And this is also why I really love things like music, video games, imaginary worlds, architecture, and just generally a lot of things.  Most of the beauty of music comes from the details that you can't consciouslly notice (unless you are an accomplished musician) and usually gives you something prominent to focus on (like a melody).  Video games put you into a completely new world with activities to do.  Without that other world, it's hard to appreciate fighting a monster, solving puzzles, or assuming a role in an RPG.  They are all examples of the importance of the background over the foreground.

The Little Things are the Biggest Things
Background over Foreground, Foundation and Context


It seems completely unintuitive to me to think that the background would be more important than the foreground!  We think of them as the little things in life.  The smell of cooking food, talking with a friend about trivial matters, things you do in your "spare time," you know, the things that aren't your "occupation."  Yet that's what all of my experiences point towards.  I wouldn't be happy doing "what I love" in a terrible environment, yet I would be totally happy doing things I don't care about in a wonderful environment.

That is to say, the what in life comes secondary to the who, when, where, why, and how.

Why?  I think that in the real world, nothing happens without context.  Though we have brains capable of extracting abstract meaning from concrete examples, those abstract ideas never actually occur in their pure forms.  It can't exist without the context from which it was derived.  In art, the background is the foundation upon which the focus is presented.  In music, the dominant key defines the tonic key which isn't perceived as tonic without the tension of the dominant resolving thereinto.  It seems that there are many examples where the perception of the foreground depends on its background.  And that's why I feel like the environment is extremely important and why I think the previously mentioned atmospheres are so influenced by the environment

Labels


Labels, labels, labels.  We label everything so we can refer to it.  We label our thoughts, our surroundings, and our experiences.  Labels are important!  It's how we communicate.  But they aren't perfect.

Failings of Labels


Labels are ambiguous.  They can mean one thing to one person and another thing to another person.  Such a thing can often lead to heavily buried miscommnuication.  When it is (unwisely so) so strongly assumed that both parties understand certain labels to mean exactly the same thing yet there are subtle unnoticed distinctions, it is easy for the two parties to misinterpret each other and potentially become angry.  The best way to prevent problems is for each party to understand that they are both logical beings, and if something doesn't make logical sense to one of them, but to the other it does, then there is obviously a mismatch rather than one of them having inferior logic skills, and the best way to diagnose it is to break it down and figure out exactly where the difference in understanding is.  It's natural to feel angry and frustrated and want to take that out on the other party, but it's much more productive and with a happier ending to be understanding.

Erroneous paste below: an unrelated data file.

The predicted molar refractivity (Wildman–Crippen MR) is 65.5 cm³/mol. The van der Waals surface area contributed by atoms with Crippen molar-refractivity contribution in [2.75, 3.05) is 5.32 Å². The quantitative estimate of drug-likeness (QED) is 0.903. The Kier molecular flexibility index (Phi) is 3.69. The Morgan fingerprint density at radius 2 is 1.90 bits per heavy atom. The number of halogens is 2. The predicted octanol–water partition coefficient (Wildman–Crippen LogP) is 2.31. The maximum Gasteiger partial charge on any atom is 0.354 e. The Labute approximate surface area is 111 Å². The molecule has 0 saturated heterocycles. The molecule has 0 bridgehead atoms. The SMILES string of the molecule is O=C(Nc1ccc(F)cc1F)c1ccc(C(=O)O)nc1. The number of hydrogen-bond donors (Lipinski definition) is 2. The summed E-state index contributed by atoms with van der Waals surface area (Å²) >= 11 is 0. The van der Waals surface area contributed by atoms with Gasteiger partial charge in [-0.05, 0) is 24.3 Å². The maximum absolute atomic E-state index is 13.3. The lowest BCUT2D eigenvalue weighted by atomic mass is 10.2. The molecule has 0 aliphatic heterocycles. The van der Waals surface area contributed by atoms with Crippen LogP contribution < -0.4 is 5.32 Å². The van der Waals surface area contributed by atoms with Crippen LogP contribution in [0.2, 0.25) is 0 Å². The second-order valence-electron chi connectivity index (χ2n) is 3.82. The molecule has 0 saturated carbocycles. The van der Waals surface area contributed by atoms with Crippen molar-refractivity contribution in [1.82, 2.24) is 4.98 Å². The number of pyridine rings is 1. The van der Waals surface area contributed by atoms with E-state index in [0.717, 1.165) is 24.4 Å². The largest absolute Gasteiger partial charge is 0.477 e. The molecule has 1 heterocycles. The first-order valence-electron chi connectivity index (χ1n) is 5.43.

"It's hot, turn the AC down."
"You mean up?"
"That would make it hotter."
"If I turn the air conditioner up more, it will cool the air more!"
"No, it will make the temperature higher!"

The hidden misconception being whether up and down refers to the temperature or the power usage.


Labels are inaccurate.  It's impossible to truly define real life phenomena.  As mentioned in the previous section, though we have brains capable of extracting abstract meaning from concrete examples, those abstract ideas never actually occur in their pure forms.  Labels can only really give us a vague (to varying degrees) idea of the intended meaning.  In addition to vagueness, they often imply details that we don't want.  But we might have to resort to a particular inaccurate label just because we don't have a more precise option.  The best way to get around this is to be more wordy.  Unfortnately, being more wordy means, well, more words, and that can quickly become a lecture instead of a conversation if you are trying to explain something particularly exotic!

"Do you wanna go fly in my new lawn mower?"
"Lawn mowers don't fly."
"Planes don't mow lawns."

What would you call a flying, lawn-mowing machine?


False label implications have a tendancy to be artificially realized.  If you use a label for something that doesn't necessarily fit, or otherwise implies things (through experience or otherwise) that you don't immediately see in what you are describing, and you continue to use that label, then that item is more likely to become (according to the eyes of the beholders) everything that that initially inaccurate label implies.  It's even stronger when you label people.  If you tell someone they are smart, they might start acting like how they see other "smart people" acting, because they subconsciously see themselves as a part of the same group of people having that label and begin to exaggerate their commonalities.  A lot of these extra hidden implications of labels possibly come from the content from which they were originally derived, which goes back to the idea that things never really exist out of context.